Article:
We all have our individual faults though we may not see them nor want to admit to them but we will easily identify them in others. The key is balance between the two extremes and being supportive of one another. To foster positivity in a marriage that help make them stable and happy, being affectionate, truly listening to each other, taking joy in each other’s achievements and being playful are just a few examples of positive interactions.
Prophet Muhammad (PBUH) said: “The believers who show the most perfect faith are those who have the best character and the best of you are those who are best to their wives”


Another characteristic of happy marriages is empathy; understanding your spouses’ perspective by putting oneself in his or her shoes. By showing that understanding and identifying with your spouse is important for relationship satisfaction. Spouses are more likely to feel good about their marriage and if their partner expresses empathy towards them. Husbands and wives are more content in their relationships when they feel that their partners understand their thoughts and feelings.

Successful married couples grow with each other; it simply isn’t wise to put any person in charge of your happiness. You must be happy with yourself before anyone else can be.  You are responsible for your actions, your attitudes and your happiness. Your spouse just enhances those things in your life. Prophet Muhammad (PBUH) said: “Treat your women well and be kind to them for they are your partners and committed helpers.”


Successful marriages involve both spouses’ commitment to the relationship. The married couple should learn the art of compromise and this usually takes years. The largest parts of compromise are openness to the other’s point of view and good communication when differences arise.

When two people are truly dedicated to making their marriage work, despite the unavoidable challenges and obstacles that come, they are much more likely to have a relationship that lasts. Husbands and wives who only focus on themselves and their own desires are not as likely to find joy and satisfaction in their relationships.


Another basic need in a relationship is each partner wants to feel valued and respected. When people feel that their spouses truly accept them for who they are, they are usually more secure and confident in their relationships. Often, there is conflict in marriage because partners cannot accept the individual preferences of their spouses and try to demand change from one another. When one person tries to force change from another, he or she is usually met with resistance.

However, change is much more likely to occur when spouses respect differences and accept each other unconditionally. Basic acceptance is vital to a happy marriage. Prophet Muhammad (PBUH) said: “It is the generous (in character) who is good to women, and it is the wicked who insults them.”
“Overlook (any human faults) with gracious forgiveness.” (Quran 15:85)


Other important components of successful marriages are love, compassion and respect for each other. The fact is, as time passes and life becomes increasingly complicated, the marriage is often stressed and suffers as a result. A happy and successful marriage is based on equality. When one or the other dominates strongly, intimacy is replaced by fear of displeasing.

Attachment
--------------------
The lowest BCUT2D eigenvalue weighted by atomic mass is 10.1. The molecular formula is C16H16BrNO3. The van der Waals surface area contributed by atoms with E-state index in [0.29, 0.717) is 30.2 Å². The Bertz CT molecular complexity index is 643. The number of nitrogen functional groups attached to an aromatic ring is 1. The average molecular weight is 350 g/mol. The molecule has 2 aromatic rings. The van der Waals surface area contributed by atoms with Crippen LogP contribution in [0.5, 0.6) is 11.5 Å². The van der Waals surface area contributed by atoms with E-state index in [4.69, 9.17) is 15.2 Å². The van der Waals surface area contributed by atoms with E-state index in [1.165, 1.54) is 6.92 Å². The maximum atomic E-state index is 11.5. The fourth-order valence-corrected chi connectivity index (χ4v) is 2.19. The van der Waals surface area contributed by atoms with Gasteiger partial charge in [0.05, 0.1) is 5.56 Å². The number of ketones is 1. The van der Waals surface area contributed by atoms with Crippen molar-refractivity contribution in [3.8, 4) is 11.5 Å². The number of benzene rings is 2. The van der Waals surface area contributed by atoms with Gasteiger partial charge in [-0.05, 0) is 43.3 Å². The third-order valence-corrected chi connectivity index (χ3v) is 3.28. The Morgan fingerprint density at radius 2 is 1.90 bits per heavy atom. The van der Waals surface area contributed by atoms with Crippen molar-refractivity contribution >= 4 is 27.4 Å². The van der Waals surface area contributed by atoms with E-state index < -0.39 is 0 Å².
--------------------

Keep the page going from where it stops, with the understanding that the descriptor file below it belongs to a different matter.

It is all too easy for spouses to lose touch with each other and neglect the love and romance that once came so easily. It is vital that husbands and wives continue to cultivate love and respect for each other throughout their lives. If they do, it is highly likely that their relationships will remain happy and satisfying. Move beyond the fantasy and unrealistic expectations and realize that marriage is about making a conscious choice to love and care for your spouse-even when you do not feel like it.

Seldom can one love someone for whom we have no respect. This also means that we have to learn to overlook and forgive the mistakes of one’s partner. In other words write the good about your partner in stone and the bad in dust, so that when the wind comes it blows away the bad and only the good remains.

Paramount of all, marriage must be based on the teachings of the Noble Qur’an and the teachings and guidance of our Prophet Muhammad (PBUH). To grow spiritually in your marriage requires that you learn to be less selfish and more loving, even during times of conflict. A marriage needs love, support, tolerance, honesty, respect, humility, realistic expectations and a sense of humour to be successful.

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Chronic Joblessness: How to Help Curtail it

30th November 2020
Motswana woman

The past week or two has been a mixed grill of briefs in so far as the national employment picture is concerned. BDC just injected a further P64 million in Kromberg & Schubert, the automotive cable manufacturer and exporter, to help keep it afloat in the face of the COVID-19-engendered global economic apocalypse. The financial lifeline, which follows an earlier P36 million way back in 2017, hopefully guarantees the jobs of 2500, maybe for another year or two.

It was also reported that a bulb manufacturing company, which is two years old and is youth-led, is making waves in Selibe Phikwe. Called Bulb Word, it is the only bulb manufacturing operation in Botswana and employs 60 people. The figure is not insignificant in a town that had 5000 jobs offloaded in one fell swoop when BCL closed shop in 2016 under seemingly contrived circumstances, so that as I write, two or three buyers have submitted bids to acquire and exhume it from its stage-managed grave.